As a gay man, it's sometimes hard not to see my whole life through a political lens. Everything from who I love to how I love them and how many of them I love, who and how I fuck, the number of men I have sex with—all the ways I live my life have suddenly become politicized. Maybe it was always this way, but now, weeks before Trump's inauguration and on the eve of our new Congress, it all feels so unavoidable.
I am an HIV-positive, polyamorous-oriented gay man in an open triad relationship. And that feels normal to me. It's surreal to know these things that feel integral to the man I am are antithetical to the newly emboldened political and religious institutions out to demonize people who live lives like mine.
I often find myself under attack for the choices I have made, as if my life is somehow inherently wrong. It doesn't just come from right-wing fanatics, either—I see plenty of hatred from gay men, who call me greedy and selfish, amoral, a danger to the fight for gay equality. They tell me that my life stands as proof of every ridiculous fantasy conservatives have advanced about the queer community. It fascinates me, because all along, all I've been trying to show people is that it's OK to be who you are, to live the life you want and love who you want. It's OK to fall in love as much and as often as possible, to fuck who you want as often as you want, to be OK with your HIV status and how you look and act and all the other ways people will try to stigmatize your body in this world. It's OK to be who you are, and if that's not "queer," I don't know what is.
I have a friend in his early 20s from a conservative, religious, Trump-supporting family in rural America. He recently went home for the holidays, and before he left LA, we had discussed his plans for finally telling his family that he's gay. But the first night back home, he texted me: "I can't do this. My father is saying 'who cares about George Michael dying, he was just a faggot with AIDS.' How do I tell them about me?"
I recently went Christmas gift shopping with another friend, buying presents for his brothers and sisters, and I was struck by how carefully he tiptoed around buying anything that could be perceived as anti-Christian—nothing Harry Potter–oriented, nothing that had anything to do with magic or science fiction. He told me he's not allowed to talk about being gay to his family if he wants to spend time around his siblings.
I've been lucky to live my life in a bubble of progressive liberal values and tolerance. After my husband, my father was the second person I told I was HIV-positive. I remember exactly what he said to me: "I love you. Go to the doctor, get on meds, and live your life. This is just the beginning of something new. It isn't the end."
The idea that a parent's love could be conditional on something like who their child loves is foreign to me, to put it lightly.
And in a world where we're gunned down and targeted based on that fact, one where fighting for our basic right to express our partnerships and unions became a hellish political battle, and one where our transgender and gender nonconforming peers are routinely denied basic human dignities, being lesbian, gay, bi, trans, and queer is without a doubt a political act. We are at the outset of what looks to be a monumental political battle
The question, then, is this: Do we have an obligation as members of that community to behave in certain ways? To be aware of how conservative or straight people perceive our lives and lifestyles? Do I, as many of those who read my work seem to imply, have an obligation to behave in a certain way?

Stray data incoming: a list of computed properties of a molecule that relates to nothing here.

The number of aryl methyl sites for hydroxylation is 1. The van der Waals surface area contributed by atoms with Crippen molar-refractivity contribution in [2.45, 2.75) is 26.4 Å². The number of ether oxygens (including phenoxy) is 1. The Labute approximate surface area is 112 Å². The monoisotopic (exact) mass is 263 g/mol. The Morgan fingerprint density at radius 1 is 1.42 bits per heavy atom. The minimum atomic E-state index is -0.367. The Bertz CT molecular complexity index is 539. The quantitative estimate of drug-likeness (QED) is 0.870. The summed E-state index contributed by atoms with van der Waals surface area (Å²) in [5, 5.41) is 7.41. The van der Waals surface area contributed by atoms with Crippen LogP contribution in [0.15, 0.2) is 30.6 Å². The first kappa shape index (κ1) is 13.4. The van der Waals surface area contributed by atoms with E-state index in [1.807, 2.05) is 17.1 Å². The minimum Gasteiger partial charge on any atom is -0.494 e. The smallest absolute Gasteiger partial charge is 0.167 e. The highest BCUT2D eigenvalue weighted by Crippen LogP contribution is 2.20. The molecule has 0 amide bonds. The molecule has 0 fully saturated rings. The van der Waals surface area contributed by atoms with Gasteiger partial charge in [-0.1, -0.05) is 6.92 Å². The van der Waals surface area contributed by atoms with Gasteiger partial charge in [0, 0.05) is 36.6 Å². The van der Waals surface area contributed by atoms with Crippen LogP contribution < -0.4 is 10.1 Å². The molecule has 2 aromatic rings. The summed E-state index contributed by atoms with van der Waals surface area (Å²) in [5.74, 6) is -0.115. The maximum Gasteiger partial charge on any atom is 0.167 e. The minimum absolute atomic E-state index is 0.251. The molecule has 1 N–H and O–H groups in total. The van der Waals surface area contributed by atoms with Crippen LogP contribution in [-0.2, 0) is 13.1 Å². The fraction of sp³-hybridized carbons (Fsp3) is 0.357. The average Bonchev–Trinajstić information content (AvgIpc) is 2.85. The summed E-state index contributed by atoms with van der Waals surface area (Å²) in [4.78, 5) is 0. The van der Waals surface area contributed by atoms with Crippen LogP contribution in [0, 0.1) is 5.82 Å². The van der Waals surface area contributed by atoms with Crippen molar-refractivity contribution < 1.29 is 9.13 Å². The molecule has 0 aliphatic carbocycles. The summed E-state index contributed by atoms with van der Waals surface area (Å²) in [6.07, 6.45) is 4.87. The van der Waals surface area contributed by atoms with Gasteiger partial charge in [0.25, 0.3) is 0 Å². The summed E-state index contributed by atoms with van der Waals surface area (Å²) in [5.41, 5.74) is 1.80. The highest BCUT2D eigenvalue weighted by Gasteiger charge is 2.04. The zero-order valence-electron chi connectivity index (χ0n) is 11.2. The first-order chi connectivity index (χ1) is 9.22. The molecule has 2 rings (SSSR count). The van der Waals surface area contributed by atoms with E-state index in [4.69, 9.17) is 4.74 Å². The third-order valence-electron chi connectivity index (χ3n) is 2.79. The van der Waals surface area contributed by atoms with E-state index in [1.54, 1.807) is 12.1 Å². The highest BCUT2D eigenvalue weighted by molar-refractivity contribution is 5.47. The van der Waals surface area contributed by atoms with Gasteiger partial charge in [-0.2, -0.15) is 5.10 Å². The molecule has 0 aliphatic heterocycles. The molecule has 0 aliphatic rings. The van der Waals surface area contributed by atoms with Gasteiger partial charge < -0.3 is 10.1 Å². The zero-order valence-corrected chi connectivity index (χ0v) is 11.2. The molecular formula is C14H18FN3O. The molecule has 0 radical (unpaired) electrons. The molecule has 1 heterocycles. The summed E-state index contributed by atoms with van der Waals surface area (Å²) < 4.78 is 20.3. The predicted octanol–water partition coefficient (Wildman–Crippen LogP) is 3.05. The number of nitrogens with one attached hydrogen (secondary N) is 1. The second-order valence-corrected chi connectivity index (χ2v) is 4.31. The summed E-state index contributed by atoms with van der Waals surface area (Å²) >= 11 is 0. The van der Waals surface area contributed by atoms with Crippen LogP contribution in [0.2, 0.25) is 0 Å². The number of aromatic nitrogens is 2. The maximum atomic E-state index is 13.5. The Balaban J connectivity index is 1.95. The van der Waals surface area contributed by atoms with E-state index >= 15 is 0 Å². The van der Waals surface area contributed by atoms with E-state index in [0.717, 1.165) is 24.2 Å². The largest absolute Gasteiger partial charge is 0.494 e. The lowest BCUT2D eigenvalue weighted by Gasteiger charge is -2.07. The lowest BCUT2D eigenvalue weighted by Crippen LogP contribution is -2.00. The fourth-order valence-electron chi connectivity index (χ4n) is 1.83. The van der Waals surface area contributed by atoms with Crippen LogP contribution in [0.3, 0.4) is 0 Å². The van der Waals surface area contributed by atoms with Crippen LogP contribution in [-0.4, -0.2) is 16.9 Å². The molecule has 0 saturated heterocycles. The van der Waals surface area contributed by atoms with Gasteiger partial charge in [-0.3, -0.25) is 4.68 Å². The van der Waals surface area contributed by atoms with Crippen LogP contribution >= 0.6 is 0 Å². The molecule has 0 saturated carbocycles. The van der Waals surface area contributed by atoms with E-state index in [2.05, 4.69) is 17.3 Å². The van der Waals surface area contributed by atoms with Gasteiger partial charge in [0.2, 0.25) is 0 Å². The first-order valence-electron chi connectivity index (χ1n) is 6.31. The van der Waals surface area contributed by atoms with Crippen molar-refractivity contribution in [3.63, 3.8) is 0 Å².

In response to my writing, I've been told that open relationships aren't "real" relationships. That I clearly don't love my husband; why else would I need not one but two boyfriends? I was once told that I "deserve AIDS" for being such a slut, and that I should "drink bleach and die" because my lifestyle was a direct attack on morality. I have been told that I am the problem with gay men.
The obligation I think I have is to live my life in the opposite manner that my attackers would seem to believe I should. It's an obligation to be the truest self I possibly can be. I believe, in my heart, that I need to be as gay and proud as possible in my life and writing for all those who can't. I believe I should fuck and love and enjoy my life as much as possible, and that in the face of hatred, the only logical response is to fall madly in love and find happiness—to be as greedy as possible, because I want every fucking thing that life has to offer. And I want queer people everywhere to know that they can live the life they want, too. Because even if their lives aren't like the one I've chosen, they deserve to live them however they want.
Why should any of us be obligated to live our lives according to someone else's idea of how that life should look? If I want to be the sluttiest, piggiest, faggot in the world, why the hell can't I, without fear of persecution or judgment? As long as you're true to who you are, then live the life you want. And if you can, live it as big and as loud as possible. Live it in the face of persecution and hate.
Friends of mine aren't shy with their frustration on how to make meaning of the election—how to react and behave. But I think that if our sexuality and gender are political, we have an obligation to throw it in the faces of those who would rather see us die and show them that we will not back down to their rules and constraints on our lives.
The only obligation I have is to honor who I am, and that means being the gayest fag in America. It's an obligation to treat those I fuck with respect, to hold those closest to me as tightly as possible, and to scream their names as loud as I can, to let the whole world know that in the face of hatred I choose love. Because who I love is radical and who I fuck is political. I suppose I'm condemned to hell, so fuck it. Let's make the most of it while we can.